It will sound, at first, like a 10th-grade English teacher’s utopian dream: an online gathering spot where, instead of bullying each other, posting provocative photos of themselves or laying out wish lists of stuff they want, droves of young people are reading, writing and encouraging each other. “Keep going!” they say. “I can’t wait to see what happens next!

And they’re doing it voluntarily! Not even for extra credit.

Wattpad is succeeding where thousands of high school literary magazines have failed — and its investors expect to make a bundle of money doing it.

The site, which is most often accessed by mobile phone, acts as a repository for amateur writers, who post short stories, novels and poems for others to read and critique. The works are often revealed chapter by chapter, so readers are anticipating new developments and often lobbying the writer for plot shifts or new characters. More than 500,000 new stories go up on Wattpad each month.

“Storytelling is all about connecting audiences and the people telling the story,” says Allen Lau, the company’s co-founder and chief executive. “So we are trying to re-create that environment through the Internet.”


Lau is a serial entrepreneur based in Toronto who had the germ of an idea for a digital reading venture when he was still working for a mobile gaming company in 2002. “Reading is my thing. I read a lot,” he says. “But I just did not have enough time in the day to sit down and focus on my reading material.”

Four years later, as he decided on his next move, he returned to the idea and found that a former colleague had a similar vision. The idea was to adapt reading material to the way people live now — consuming small portions of content, largely through their phones.

The first year Wattpad launched, in 2006, he says, the adoption rate was “very, very slow.” The next year it was “slow” and the third year, “not as slow.” Eventually, they gained a critical mass of users who were uploading stories and telling their friends.

Now the site gets 9 million unique visitors a month; its users spent 1.7 billion minutes on the site last month, a figure comparable to that of other social networking sites such as Pinterest. It recently attracted $17.3 million in venture funding and announced that legendary author Margaret Atwood had become a user and advocate of Wattpad.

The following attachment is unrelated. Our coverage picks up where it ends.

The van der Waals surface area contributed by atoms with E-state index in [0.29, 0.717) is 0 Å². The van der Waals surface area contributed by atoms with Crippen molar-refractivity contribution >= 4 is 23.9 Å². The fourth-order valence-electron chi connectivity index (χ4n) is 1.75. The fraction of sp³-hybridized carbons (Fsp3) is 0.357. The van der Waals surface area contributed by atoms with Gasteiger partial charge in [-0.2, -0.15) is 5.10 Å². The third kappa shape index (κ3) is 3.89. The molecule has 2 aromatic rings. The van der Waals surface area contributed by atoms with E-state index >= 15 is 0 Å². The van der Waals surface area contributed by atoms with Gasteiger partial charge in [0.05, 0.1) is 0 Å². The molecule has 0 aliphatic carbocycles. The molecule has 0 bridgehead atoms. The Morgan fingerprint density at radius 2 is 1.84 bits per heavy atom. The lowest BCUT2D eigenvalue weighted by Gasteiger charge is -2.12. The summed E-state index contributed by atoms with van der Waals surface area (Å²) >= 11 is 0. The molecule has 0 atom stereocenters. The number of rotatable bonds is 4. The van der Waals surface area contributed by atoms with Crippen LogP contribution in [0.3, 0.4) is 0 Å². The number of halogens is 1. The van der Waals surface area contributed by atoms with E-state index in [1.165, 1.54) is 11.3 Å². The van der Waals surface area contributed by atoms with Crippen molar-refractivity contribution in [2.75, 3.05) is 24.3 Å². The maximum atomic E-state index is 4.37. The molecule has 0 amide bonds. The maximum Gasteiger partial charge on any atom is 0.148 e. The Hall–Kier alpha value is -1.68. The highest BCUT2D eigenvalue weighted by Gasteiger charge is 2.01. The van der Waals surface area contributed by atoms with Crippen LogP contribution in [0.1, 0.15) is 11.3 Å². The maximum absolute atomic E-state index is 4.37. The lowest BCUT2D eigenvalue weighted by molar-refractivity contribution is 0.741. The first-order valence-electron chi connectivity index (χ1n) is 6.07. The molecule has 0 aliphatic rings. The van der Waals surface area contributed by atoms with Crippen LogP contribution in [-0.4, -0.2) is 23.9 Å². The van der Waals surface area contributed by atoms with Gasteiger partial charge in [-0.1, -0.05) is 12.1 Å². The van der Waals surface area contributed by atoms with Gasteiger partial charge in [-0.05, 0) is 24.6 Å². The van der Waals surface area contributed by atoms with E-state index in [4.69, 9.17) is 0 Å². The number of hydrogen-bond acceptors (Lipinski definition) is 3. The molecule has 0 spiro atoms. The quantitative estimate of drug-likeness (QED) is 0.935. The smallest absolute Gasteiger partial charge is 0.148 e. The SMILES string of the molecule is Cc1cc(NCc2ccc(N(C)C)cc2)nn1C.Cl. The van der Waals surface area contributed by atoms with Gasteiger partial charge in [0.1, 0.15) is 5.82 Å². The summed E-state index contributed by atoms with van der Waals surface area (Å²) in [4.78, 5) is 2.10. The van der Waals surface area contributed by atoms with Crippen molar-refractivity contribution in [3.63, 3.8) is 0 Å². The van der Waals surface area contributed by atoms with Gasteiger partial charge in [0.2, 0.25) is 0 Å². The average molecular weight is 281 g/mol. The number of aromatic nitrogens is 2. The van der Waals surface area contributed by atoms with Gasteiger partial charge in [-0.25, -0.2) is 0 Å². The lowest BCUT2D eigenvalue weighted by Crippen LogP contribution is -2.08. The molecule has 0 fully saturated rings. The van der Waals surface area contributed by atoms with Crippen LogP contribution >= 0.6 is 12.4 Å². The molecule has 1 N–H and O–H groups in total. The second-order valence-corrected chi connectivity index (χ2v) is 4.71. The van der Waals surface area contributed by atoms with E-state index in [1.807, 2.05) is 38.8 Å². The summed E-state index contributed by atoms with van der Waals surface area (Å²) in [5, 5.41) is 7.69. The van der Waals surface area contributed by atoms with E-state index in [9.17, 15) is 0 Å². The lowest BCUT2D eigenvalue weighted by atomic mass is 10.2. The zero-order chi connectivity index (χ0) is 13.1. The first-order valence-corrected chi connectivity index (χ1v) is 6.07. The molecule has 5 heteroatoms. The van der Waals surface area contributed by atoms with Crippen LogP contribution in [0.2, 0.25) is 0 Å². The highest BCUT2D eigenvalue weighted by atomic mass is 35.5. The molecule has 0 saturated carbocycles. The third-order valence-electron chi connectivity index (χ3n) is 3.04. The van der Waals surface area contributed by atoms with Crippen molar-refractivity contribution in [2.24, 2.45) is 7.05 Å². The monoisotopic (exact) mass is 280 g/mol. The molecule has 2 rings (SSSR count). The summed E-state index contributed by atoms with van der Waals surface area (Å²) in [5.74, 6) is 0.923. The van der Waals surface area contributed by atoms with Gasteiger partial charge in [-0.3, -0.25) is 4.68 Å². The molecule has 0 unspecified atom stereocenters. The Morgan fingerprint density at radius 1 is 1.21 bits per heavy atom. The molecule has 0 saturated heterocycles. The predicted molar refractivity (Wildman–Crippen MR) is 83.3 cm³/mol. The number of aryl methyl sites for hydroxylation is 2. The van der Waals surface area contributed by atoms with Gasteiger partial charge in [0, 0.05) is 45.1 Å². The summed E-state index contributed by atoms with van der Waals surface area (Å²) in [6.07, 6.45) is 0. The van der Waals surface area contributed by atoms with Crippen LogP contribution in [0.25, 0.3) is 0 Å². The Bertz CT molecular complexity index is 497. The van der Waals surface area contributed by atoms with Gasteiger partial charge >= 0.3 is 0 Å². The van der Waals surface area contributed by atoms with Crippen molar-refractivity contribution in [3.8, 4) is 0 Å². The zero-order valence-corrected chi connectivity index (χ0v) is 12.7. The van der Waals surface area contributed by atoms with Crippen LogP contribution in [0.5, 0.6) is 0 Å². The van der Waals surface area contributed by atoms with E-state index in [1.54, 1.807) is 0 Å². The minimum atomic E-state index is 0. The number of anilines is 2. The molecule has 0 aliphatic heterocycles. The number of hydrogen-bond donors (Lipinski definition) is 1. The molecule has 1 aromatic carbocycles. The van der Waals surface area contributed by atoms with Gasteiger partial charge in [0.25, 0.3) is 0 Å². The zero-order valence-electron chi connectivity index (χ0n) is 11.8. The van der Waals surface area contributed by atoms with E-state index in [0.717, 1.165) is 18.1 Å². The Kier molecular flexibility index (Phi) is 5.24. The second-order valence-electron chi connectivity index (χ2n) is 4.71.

“If there are no young writers and readers, sooner or later there will be no older writers and readers,” Atwood said from her home in Toronto last week.

Because the site allows readers to post their work anonymously, she added, it takes away some of the fear of being judged by peers. “You get an audience, you get some comments, some feedback. And you get to see what your stuff looks like in print, which is a thrill,” she says.

Atwood will judge a poetry contest on the site this summer and plans to release “a big fiction surprise” in the fall.

Canadian author Margaret Atwood. (JOHN MACDOUGALL/AFP/GETTY IMAGES)

The site’s traffic has been largely the result of word-of-mouth referrals. More than 5 million stories have been posted. Like Facebook, Wattpad’s user base began with young people — in this case largely teenagers — and is slowly catching on with older audiences. The works reflect the sensibilities of their authors. “Romance,” “Adventure” and “Historical Fiction” are listed as major categories, as are “Vampire” and “Werewolf” stories.

Managers of the British boy band “One Direction” hired a writer to post a work of fan fiction — a serialized fantasy about the band members. Within a week, it had been viewed 100,000 times. And since that posting, 12,000 other pieces of “One Direction” fan fiction have been written by Wattpad users.

Lau says he doesn’t see Wattpad as a competitor to traditional publishing houses. Users retain copyrights to all works they upload, and Wattpad has no plans to print any content it generates. But a few Wattpad writers, he notes, have leveraged their success on the site to land book contracts.

Last year, the company raised $3.5 million from two investors, including Union Square Ventures, an early backer of Twitter, Etsy and FourSquare. Last month, it announced the new round of funding, led by Khosla Ventures of San Francisco. The cash infusion will be used to make improvements to the site and raise the company’s profile.

“We were really impressed with the type of traction they were able to get in a short period of time,” says Andrew Chung, a partner at Khosla. “In the same way YouTube was able to democratize the ability to create and broadcast videos on your own, this was the same kind of mechanism — to write and share stories with a broad range of readers.”

Amanda Pate, a 22-year-old student at the University of Mary Hardin-Baylor in Texas, joined the site two years ago. She liked that Wattpad made it difficult to copy stories, eliminating much of the risk of plagiarism. She has always been a writer but found that having an audience made her take the endeavor much more seriously. Pate has completed two novels and is working on a third.

“I’m so busy with classes and finishing up my degree, but I have so many people who read my stories, and they’re always like: ‘When are you going to update? When are you going to post your next chapter?’ ” she says. “It actually kept me going, to be like, ‘Okay, I need to get on a writing schedule.’ And I think I’ve become a better writer since starting this, just because I’ve been writing so much.”

Pate also likes that it’s such a compassionate community. “They’re very kind and understanding and encouraging,” she says. “And I love it just because kids are writing -- to me that’s exciting.”

Naturally, when she graduates in December, Pate hopes to become an English teacher.